Republicans spent more in two top Senate races, but lost both
Democrats won all five key state Senate races despite being outspent in two of them, giving them a three-vote majority in the chamber.
The most expensive race — at $6.3 million — was Senate District 20, where Democrat Jessie Danielson defeated Republican Christine Jensen.
The GOP candidate and Republican interests spent $3.5 million in the losing effort, compared to $2.8 million from the Democratic side. Danielson spent far more from her campaign account, but outside money from Republicans boosted Jensen.
Republicans also spent about $44,000 more than Democrats to try to help re-elect Sen. Beth Martinez Humenik against challenger Faith Winter. But Winter won the race by more than 12 percentage points.
In Senate District 16, where Democrat Tammy Story unseated GOP Sen. Tim Neville, Democratic outside groups outspent Republicans by $888,000. In that contest, environmental PAC Conservation Colorado Victory Fund spent nearly $335,000 on canvassing, mailings and digital ads.
All told, outside groups reported spending nearly $19.7 million on state Senate contests via independent spending and electioneering reports filed with the secretary of state as well as TV contracts filed with the FCC. The bulk — $16.7 million — focused on those five most-contested seats.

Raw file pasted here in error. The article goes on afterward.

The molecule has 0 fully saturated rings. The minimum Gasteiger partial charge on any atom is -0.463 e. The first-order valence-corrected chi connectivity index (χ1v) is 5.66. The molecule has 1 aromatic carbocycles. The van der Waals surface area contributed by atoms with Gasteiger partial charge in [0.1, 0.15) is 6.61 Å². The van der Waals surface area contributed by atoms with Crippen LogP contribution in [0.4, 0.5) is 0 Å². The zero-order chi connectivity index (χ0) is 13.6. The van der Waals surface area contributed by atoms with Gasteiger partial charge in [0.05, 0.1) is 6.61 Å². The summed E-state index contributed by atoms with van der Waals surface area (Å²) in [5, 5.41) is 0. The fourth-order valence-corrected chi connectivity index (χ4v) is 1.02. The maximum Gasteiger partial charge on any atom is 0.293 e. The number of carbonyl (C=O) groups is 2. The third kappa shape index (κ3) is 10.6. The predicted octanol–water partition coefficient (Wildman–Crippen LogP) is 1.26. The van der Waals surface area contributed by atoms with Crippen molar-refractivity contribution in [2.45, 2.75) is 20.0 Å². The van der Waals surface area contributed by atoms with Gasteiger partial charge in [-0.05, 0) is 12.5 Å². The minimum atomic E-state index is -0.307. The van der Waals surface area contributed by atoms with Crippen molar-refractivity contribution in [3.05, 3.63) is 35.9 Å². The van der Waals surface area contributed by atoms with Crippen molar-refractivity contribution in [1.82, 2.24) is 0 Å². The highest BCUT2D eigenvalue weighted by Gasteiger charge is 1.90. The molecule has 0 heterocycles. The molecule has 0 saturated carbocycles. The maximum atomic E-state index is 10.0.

Republican outside money wasn’t enough
The top outside spenders in the Senate races showcase the financial disparities with one Democratic group at the top and a handful of Republicans dominating the field.
The attorney general’s race is another one where Republican outside groups tried to lift their allies to victory and blunt big money from the Democratic candidate. Weiser, the attorney general-elect, spent nearly four times as much as Brauchler.
But outside Republican groups spent more than $4.9 million on direct help for Brauchler, while Democratic organizations spent about $2.5 million supporting Weiser.
More from The Colorado Sun
- Federal court revives long-fought lawsuit in Colorado challenging TABOR
- Equifax to pay up to $700 million in data breach settlement, including more than $3 million to Colorado
- Sunriser: Inside DIA’s busiest day ever / Rural ambulances branch out to survive / How two 13ers got new names / So much more
- It took an act of Congress to get two Colorado peaks named for renowned alpinist couple who died while climbing in Tibet
- What Denver International Airport looked and felt like Friday on its busiest day ever
- Opinion: Land and water conservation fund is crucial to local Colorado businesses
- In rural Colorado, emergency medical services struggle to keep money-losing ambulances rolling
- Opinion: I’m an immigrant, but we all have a duty to speak up in the face of danger.
- Opinion: It’s time for Colorado to adopt a standard for electric vehicles
- Opinion: Their foster kids can be prone to violent outbursts, but these parents remain devoted. They need our help.